Bul"lion (?), n. [Cf. OE. bullyon a hook used for fastening the dress, a button, stud, an embossed ornament of various kinds, e.g., on the cover of a book, on bridles or poitrels, for purses, for breeches and doublets, LL. bullio the swelling of boiling water, a mass of gold or silver, fr. L. bulla boss, stud, bubble (see Bull an edict), or perh. corrupted fr. . billon base coin, LL. billio bullion. Cf. Billon, Billet a stick.]


Uncoined gold or silver in the mass.

⇒ Properly, the precious metals are called bullion, when smelted and not perfectly refined, or when refined, but in bars, ingots or in any form uncoined, as in plate. The word is often often used to denote gold and silver, both coined and uncoined, when reckoned by weight and in mass, including especially foreign, or uncurrent, coin.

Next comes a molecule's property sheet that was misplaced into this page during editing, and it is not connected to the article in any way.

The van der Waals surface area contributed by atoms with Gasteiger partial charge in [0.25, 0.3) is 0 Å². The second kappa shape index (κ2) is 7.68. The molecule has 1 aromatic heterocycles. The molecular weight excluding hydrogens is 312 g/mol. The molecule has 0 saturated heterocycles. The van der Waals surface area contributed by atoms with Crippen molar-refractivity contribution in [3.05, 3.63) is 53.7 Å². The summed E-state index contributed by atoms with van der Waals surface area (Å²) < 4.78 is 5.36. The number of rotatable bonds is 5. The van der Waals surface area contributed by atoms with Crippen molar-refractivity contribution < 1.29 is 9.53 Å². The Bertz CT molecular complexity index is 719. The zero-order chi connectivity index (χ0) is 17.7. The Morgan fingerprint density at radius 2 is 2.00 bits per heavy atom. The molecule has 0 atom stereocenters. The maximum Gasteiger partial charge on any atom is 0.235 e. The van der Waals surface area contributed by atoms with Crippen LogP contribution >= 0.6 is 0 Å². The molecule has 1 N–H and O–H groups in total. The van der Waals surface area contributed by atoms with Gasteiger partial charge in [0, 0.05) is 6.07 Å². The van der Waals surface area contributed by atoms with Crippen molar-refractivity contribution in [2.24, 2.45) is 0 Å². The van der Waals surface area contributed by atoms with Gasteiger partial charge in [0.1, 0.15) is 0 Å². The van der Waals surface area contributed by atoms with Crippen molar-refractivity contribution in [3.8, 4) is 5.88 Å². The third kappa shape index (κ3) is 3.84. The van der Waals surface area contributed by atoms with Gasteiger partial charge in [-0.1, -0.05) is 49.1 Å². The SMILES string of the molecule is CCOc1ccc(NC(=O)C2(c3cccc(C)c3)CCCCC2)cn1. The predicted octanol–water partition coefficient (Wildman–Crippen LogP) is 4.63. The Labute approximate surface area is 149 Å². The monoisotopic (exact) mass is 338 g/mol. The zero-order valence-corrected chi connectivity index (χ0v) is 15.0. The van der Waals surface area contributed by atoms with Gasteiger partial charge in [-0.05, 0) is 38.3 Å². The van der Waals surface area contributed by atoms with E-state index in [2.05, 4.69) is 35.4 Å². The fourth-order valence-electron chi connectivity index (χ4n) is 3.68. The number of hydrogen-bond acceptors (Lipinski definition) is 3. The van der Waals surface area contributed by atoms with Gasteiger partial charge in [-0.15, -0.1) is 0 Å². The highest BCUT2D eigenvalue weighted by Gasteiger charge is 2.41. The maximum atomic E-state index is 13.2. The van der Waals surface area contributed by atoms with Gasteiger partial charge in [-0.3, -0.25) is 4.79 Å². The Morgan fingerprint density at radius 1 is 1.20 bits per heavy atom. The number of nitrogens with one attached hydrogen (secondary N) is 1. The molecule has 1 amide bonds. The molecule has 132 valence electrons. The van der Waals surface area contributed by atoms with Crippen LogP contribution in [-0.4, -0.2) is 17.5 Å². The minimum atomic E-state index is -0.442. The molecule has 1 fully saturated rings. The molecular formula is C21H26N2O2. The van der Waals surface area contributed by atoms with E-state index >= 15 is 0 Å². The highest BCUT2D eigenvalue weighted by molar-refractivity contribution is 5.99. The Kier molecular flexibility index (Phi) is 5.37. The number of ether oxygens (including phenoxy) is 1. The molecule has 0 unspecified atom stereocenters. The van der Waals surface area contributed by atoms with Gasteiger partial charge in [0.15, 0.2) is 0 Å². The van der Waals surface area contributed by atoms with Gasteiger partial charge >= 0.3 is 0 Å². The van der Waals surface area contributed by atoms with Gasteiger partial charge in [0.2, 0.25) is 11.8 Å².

Base or uncurrent coin. [Obs.]

And those which eld's strict doom did disallow, And damm for bullion, go for current now. Sylvester.


Showy metallic ornament, as of gold, silver, or copper, on bridles, saddles, etc. [Obs.]

The clasps and bullions were worth a thousand pound. Skelton.


Heavy twisted fringe, made of fine gold or silver wire and used for epaulets; also, any heavy twisted fringe whose cords are prominent.


© Webster 1913.

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